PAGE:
“I’ve seen children that have been dealt unfavourable hands and placed in bad situations and they have been able to thrive in spite of their circumstances, through desire to do better.
“And we all need to do better to change what’s happening to our young Black males.
“Many are in these groups, not because they’re bad, but because there’s nothing else to do.
“Everything is based around money, money, money . Meanwhile, the family unit is in pieces to the point where people come out saying f— my family.
“It’s a terrible state of dysfunction we are in.” Asked if there was anything she wished she would have done differently as a mother in raising her son, Ms Doeman said that she had performed the best she could within the context the means afforded.
“I did the best I could with the tools I had,” she explained. “I told my son that I knew the game the game he was running all too well and where it led.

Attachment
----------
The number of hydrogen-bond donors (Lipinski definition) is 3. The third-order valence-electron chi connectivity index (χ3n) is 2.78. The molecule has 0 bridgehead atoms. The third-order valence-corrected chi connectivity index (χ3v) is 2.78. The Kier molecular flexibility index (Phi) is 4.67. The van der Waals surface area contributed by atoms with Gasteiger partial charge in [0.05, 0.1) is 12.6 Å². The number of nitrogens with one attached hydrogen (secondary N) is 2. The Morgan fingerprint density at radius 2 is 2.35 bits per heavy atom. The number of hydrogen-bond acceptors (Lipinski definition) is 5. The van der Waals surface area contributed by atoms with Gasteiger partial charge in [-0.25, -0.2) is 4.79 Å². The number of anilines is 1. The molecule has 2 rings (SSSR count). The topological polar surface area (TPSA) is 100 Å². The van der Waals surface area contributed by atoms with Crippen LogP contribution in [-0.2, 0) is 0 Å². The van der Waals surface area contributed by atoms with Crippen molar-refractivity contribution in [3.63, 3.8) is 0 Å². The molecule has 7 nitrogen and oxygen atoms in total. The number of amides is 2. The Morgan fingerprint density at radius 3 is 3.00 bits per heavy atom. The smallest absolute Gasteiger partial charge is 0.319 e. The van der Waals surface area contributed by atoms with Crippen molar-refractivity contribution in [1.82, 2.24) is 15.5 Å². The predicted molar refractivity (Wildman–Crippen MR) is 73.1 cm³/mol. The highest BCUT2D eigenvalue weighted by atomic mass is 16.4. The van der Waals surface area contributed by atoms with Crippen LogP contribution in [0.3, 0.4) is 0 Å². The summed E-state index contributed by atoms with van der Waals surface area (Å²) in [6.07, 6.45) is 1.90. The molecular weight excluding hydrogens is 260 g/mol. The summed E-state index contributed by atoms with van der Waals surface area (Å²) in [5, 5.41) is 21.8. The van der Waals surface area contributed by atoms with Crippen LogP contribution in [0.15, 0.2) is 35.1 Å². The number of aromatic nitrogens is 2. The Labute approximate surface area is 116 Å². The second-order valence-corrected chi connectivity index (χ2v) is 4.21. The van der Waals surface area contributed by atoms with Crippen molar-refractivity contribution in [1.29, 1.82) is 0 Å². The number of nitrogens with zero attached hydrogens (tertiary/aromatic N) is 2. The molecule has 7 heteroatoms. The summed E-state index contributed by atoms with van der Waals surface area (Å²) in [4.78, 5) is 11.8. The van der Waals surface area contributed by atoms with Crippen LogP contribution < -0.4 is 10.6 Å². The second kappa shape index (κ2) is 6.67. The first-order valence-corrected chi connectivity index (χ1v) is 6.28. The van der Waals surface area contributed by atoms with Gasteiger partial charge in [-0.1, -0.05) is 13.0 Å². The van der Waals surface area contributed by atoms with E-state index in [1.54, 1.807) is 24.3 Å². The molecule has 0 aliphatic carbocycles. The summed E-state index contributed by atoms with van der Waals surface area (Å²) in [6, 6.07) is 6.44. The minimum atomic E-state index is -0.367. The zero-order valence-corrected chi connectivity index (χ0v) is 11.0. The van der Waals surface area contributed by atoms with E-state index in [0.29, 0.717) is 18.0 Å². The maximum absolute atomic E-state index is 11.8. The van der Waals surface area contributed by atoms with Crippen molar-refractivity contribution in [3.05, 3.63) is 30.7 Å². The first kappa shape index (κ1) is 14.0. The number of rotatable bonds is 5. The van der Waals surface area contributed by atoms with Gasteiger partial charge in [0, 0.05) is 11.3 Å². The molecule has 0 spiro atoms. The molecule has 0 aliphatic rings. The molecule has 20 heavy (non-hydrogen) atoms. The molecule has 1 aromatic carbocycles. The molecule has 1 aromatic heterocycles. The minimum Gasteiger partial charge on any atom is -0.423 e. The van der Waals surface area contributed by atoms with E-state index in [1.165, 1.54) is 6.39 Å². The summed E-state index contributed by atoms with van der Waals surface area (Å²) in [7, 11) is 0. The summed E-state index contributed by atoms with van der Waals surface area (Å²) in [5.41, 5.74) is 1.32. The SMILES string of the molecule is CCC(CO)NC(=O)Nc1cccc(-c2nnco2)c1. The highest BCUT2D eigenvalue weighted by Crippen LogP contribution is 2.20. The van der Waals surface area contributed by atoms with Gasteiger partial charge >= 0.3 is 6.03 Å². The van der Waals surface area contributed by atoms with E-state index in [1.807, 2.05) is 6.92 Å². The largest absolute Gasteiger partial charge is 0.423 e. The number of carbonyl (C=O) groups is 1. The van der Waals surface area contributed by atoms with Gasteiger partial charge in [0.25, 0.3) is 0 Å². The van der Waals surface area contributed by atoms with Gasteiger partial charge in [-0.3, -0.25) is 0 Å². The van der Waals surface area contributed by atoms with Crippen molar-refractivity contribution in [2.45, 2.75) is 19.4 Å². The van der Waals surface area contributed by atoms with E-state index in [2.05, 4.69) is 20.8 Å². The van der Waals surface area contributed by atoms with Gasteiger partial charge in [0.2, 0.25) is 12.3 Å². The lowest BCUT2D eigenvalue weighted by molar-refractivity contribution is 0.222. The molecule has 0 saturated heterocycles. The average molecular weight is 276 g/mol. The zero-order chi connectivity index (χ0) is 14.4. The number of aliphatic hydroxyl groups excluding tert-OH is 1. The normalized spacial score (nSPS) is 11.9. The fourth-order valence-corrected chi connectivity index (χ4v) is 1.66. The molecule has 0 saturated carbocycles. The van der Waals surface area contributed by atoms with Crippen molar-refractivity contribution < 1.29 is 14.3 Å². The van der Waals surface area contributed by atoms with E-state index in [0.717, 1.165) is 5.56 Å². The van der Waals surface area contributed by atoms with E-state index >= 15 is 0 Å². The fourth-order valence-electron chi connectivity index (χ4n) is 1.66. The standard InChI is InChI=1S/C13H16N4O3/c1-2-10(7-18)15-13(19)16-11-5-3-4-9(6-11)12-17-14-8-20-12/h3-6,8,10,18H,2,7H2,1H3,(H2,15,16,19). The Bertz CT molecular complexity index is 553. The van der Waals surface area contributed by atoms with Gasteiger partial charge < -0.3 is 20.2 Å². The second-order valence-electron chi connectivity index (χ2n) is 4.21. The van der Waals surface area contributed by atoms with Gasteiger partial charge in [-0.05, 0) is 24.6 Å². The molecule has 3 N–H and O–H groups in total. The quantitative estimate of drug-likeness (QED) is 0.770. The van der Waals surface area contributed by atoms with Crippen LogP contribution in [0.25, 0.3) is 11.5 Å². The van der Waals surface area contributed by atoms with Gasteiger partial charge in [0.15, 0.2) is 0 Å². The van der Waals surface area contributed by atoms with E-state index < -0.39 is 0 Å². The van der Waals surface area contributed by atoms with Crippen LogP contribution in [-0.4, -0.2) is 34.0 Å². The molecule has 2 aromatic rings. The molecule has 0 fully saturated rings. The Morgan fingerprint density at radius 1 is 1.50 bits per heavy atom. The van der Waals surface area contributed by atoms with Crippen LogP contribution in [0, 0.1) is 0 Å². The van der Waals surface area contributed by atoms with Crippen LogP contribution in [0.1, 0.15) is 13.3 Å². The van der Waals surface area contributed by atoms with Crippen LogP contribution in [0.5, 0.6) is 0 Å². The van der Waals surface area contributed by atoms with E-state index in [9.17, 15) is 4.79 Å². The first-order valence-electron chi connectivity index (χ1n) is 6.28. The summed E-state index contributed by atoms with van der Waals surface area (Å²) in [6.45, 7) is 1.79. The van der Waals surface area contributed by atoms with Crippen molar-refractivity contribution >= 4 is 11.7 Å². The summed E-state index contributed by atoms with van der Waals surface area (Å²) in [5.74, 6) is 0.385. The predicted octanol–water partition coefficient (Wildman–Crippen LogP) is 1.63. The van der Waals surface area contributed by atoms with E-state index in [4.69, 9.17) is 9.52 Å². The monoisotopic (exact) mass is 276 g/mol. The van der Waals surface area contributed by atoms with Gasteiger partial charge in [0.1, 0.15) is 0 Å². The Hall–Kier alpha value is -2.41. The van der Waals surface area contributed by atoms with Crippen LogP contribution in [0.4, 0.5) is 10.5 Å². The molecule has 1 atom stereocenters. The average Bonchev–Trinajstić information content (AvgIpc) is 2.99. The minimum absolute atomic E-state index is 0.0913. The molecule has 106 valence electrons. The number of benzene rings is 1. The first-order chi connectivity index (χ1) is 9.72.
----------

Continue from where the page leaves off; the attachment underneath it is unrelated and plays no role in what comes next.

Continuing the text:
“As I said, I’m from the ‘hood, lived in this ‘hood and been around the block 50 times in my 50 years and thigs have not changed.
“I let him know that his actions were normal for his teenage age group, but that it was the times in which he was living that I was afraid of, and the ;potential, serious consequences of the time.
“I believe, as parents, need to teach and demand more accountability .”
As for the current grouping of between the ages of 16 and 25, which she deemed as the most actively problemtic demographic, she noted a need to salvage, rather than discard or write off as a failed generation.
“We can’t throw them away and solely concentrate on the younger ones, we have to try to fix them too, because they are a valuable part of this community as well,” she said. “We have to find ways to make them understand that they can play positive roles in moving us all forward.”